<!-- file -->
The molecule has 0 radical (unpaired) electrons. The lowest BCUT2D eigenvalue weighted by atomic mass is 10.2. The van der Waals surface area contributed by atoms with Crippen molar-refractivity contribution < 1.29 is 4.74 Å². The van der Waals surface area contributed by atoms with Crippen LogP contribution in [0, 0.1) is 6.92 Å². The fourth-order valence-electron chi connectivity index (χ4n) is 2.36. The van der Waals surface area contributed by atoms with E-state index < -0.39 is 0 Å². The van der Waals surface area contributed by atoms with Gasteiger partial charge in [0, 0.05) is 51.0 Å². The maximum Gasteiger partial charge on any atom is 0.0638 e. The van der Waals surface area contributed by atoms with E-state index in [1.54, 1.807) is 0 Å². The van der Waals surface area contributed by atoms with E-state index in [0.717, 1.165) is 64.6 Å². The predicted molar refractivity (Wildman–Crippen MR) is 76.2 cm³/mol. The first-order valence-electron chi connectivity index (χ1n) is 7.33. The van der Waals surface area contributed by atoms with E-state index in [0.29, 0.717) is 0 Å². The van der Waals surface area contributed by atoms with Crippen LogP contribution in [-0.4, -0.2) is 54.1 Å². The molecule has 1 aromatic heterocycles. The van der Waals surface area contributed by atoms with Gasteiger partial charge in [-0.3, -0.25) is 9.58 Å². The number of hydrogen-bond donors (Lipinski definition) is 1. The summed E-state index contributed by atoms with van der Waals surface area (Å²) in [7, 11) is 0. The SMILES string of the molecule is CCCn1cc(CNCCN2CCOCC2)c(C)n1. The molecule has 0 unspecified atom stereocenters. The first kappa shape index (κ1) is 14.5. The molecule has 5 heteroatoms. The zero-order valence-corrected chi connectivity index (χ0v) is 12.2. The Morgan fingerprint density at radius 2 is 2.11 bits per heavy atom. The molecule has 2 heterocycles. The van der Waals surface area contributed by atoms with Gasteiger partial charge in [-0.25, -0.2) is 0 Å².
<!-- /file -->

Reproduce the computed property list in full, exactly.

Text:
The molecule has 0 radical (unpaired) electrons. The lowest BCUT2D eigenvalue weighted by atomic mass is 10.2. The van der Waals surface area contributed by atoms with Crippen molar-refractivity contribution < 1.29 is 4.74 Å². The van der Waals surface area contributed by atoms with Crippen LogP contribution in [0, 0.1) is 6.92 Å². The fourth-order valence-electron chi connectivity index (χ4n) is 2.36. The van der Waals surface area contributed by atoms with E-state index < -0.39 is 0 Å². The van der Waals surface area contributed by atoms with Gasteiger partial charge in [0, 0.05) is 51.0 Å². The maximum Gasteiger partial charge on any atom is 0.0638 e. The van der Waals surface area contributed by atoms with E-state index in [1.54, 1.807) is 0 Å². The van der Waals surface area contributed by atoms with E-state index in [0.717, 1.165) is 64.6 Å². The predicted molar refractivity (Wildman–Crippen MR) is 76.2 cm³/mol. The first-order valence-electron chi connectivity index (χ1n) is 7.33. The van der Waals surface area contributed by atoms with E-state index in [0.29, 0.717) is 0 Å². The van der Waals surface area contributed by atoms with Crippen LogP contribution in [-0.4, -0.2) is 54.1 Å². The molecule has 1 aromatic heterocycles. The van der Waals surface area contributed by atoms with Gasteiger partial charge in [-0.3, -0.25) is 9.58 Å². The number of hydrogen-bond donors (Lipinski definition) is 1. The summed E-state index contributed by atoms with van der Waals surface area (Å²) in [7, 11) is 0. The SMILES string of the molecule is CCCn1cc(CNCCN2CCOCC2)c(C)n1. The molecule has 0 unspecified atom stereocenters. The first kappa shape index (κ1) is 14.5. The molecule has 5 heteroatoms. The zero-order valence-corrected chi connectivity index (χ0v) is 12.2. The Morgan fingerprint density at radius 2 is 2.11 bits per heavy atom. The molecule has 2 heterocycles. The van der Waals surface area contributed by atoms with Gasteiger partial charge in [-0.25, -0.2) is 0 Å².